The Significance of Incontinence – Not Many Escape This Unpleasant Condition, Not Even the Young

Incontinence does not respect you.  It can occur at virtually anytime with little or no warning.  And when it does happen, you have that thought you have is typically along the lines, “Oh no, not again, I hope it is not that bad.”  

Until recently, incontinence has primarily been recognized as a condition amongst women who have recently given birth or who are older.  Athletes and fitness enthusiasts even have had the mindset that dealing with this issue is just part of the price you need to pay to be physically fit.

This is not entirely accurate.  Although each woman needs to be individually diagnosed, there are some commonalities that you need to be conscious of when it comes to identifying, acknowledging, addressing and treating incontinence.  

Recently I was interviewed for a US News and World Report article on incontinence by the amazing Anna Medaris Miller, and it appeared online at:

Incontinence: Shocking Numbers of Fit, Young Women Have This Embarrassing Problem

My contribution to the article addressed why fitness fanatics suffer from this issue due to training that has too much focus on strengthening just the core muscles.  

As the article implies, and I agree, your core and ab training is essential and beneficial to performance sports, but you also need to remember not to forget your internal muscles. Also, when you are looking at an exercise routine, it is important to look at a whole-body solution so that as one group of muscle groups strengthens, the other connective muscle tissues are also increasing in strength, flexibility, and endurance as well.  Alright, I don’t want to get ahead of myself ;).

In this post, I want to give you some additional practical tips on eliminating incontinence that are relevant to athletes and to any woman young or old who has suffered from the symptoms of incontinence.  After you look at some of the solutions that I recommend, try all of them and see which ones give you the greatest results.   In some instances,you may want to consult a health professional if you do not see improvement.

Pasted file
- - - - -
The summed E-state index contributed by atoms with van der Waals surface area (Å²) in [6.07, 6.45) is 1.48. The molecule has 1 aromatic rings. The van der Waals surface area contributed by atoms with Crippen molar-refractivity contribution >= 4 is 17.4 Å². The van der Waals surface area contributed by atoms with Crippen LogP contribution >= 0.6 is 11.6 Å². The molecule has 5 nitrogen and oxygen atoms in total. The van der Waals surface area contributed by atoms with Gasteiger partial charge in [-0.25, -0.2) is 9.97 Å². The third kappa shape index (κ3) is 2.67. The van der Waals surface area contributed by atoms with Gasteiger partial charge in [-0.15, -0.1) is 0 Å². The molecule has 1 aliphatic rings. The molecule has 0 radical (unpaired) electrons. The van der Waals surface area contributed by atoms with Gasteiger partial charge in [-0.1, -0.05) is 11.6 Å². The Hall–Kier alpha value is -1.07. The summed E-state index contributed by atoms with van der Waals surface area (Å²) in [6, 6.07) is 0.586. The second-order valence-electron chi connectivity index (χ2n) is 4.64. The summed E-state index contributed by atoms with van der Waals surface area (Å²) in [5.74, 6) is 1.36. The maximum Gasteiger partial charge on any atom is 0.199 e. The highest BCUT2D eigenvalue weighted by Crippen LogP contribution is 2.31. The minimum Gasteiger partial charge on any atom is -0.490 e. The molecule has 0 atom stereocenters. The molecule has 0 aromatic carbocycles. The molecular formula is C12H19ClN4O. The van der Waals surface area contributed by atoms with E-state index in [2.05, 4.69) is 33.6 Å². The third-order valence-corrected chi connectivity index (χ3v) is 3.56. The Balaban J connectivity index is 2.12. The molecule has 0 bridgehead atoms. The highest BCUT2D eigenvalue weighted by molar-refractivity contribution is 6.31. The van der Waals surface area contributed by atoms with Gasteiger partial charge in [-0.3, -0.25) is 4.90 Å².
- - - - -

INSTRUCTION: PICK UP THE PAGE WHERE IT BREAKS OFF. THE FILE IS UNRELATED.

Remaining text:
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Ok now let’s get started…

Kegels and Reverse Kegels –  As I stated in the article, it is important to have a range of motion.  In other words, when I test for vaginal strength, I can immediately tell when a woman has done too many Kegels, since there is a point where these muscles can become too tight.  Women whose muscles are too tight often suffer from incontinence because they lack range of motion in the muscles fibers of the pelvic floor. So by first releasing the muscles and creating normal length and flexibility, you can then strengthen the muscles and work to lesson the symptoms of incontinence. In these situations normal Kegels are a detriment. I know for many of you this seems counterintuitive from the information that is out there, but this is the simple truth I tell my patients over and over.

Weight a minute –  Your body weight can also play a role in how quickly you can eliminate incontinence.  One thing that people don’t realize is that when you are overweight your muscle groups, both internal and external must compensate for the additional weight. When you combine this extra weight and a workout routine that does not promote muscle balance, the muscle will weaken, and due to stress on one group, you can make yourself more susceptible to leakage.